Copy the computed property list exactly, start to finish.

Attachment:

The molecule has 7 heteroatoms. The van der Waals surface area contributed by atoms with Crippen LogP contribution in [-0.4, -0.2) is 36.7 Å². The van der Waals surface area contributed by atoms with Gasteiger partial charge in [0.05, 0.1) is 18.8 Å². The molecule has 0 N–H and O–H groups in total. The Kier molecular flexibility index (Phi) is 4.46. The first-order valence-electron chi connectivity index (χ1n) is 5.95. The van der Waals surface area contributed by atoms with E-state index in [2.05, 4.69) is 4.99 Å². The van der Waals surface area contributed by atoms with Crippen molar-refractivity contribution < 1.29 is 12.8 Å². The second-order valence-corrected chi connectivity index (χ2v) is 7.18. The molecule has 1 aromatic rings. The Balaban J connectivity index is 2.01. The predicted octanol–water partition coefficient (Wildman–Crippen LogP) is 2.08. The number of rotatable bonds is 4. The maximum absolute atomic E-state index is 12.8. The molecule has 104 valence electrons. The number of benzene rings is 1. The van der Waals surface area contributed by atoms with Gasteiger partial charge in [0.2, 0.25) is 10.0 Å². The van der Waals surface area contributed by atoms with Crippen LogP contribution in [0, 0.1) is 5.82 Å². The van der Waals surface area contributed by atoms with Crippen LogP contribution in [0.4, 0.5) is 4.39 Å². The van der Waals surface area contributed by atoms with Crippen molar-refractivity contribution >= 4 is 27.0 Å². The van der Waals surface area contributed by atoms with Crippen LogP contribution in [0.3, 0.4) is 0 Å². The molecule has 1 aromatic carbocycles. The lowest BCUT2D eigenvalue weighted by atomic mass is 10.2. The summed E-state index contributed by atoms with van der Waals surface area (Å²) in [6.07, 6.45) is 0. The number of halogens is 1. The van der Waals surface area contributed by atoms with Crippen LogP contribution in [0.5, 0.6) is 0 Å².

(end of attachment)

The molecule has 7 heteroatoms. The van der Waals surface area contributed by atoms with Crippen LogP contribution in [-0.4, -0.2) is 36.7 Å². The van der Waals surface area contributed by atoms with Gasteiger partial charge in [0.05, 0.1) is 18.8 Å². The molecule has 0 N–H and O–H groups in total. The Kier molecular flexibility index (Phi) is 4.46. The first-order valence-electron chi connectivity index (χ1n) is 5.95. The van der Waals surface area contributed by atoms with E-state index in [2.05, 4.69) is 4.99 Å². The van der Waals surface area contributed by atoms with Crippen molar-refractivity contribution < 1.29 is 12.8 Å². The second-order valence-corrected chi connectivity index (χ2v) is 7.18. The molecule has 1 aromatic rings. The Balaban J connectivity index is 2.01. The predicted octanol–water partition coefficient (Wildman–Crippen LogP) is 2.08. The number of rotatable bonds is 4. The maximum absolute atomic E-state index is 12.8. The molecule has 104 valence electrons. The number of benzene rings is 1. The van der Waals surface area contributed by atoms with Gasteiger partial charge in [0.2, 0.25) is 10.0 Å². The van der Waals surface area contributed by atoms with Crippen LogP contribution in [0, 0.1) is 5.82 Å². The van der Waals surface area contributed by atoms with Crippen LogP contribution in [0.4, 0.5) is 4.39 Å². The van der Waals surface area contributed by atoms with Crippen molar-refractivity contribution >= 4 is 27.0 Å². The van der Waals surface area contributed by atoms with Crippen LogP contribution in [0.3, 0.4) is 0 Å². The molecule has 1 aromatic carbocycles. The lowest BCUT2D eigenvalue weighted by atomic mass is 10.2. The summed E-state index contributed by atoms with van der Waals surface area (Å²) in [6.07, 6.45) is 0. The number of halogens is 1. The van der Waals surface area contributed by atoms with Crippen LogP contribution in [0.5, 0.6) is 0 Å².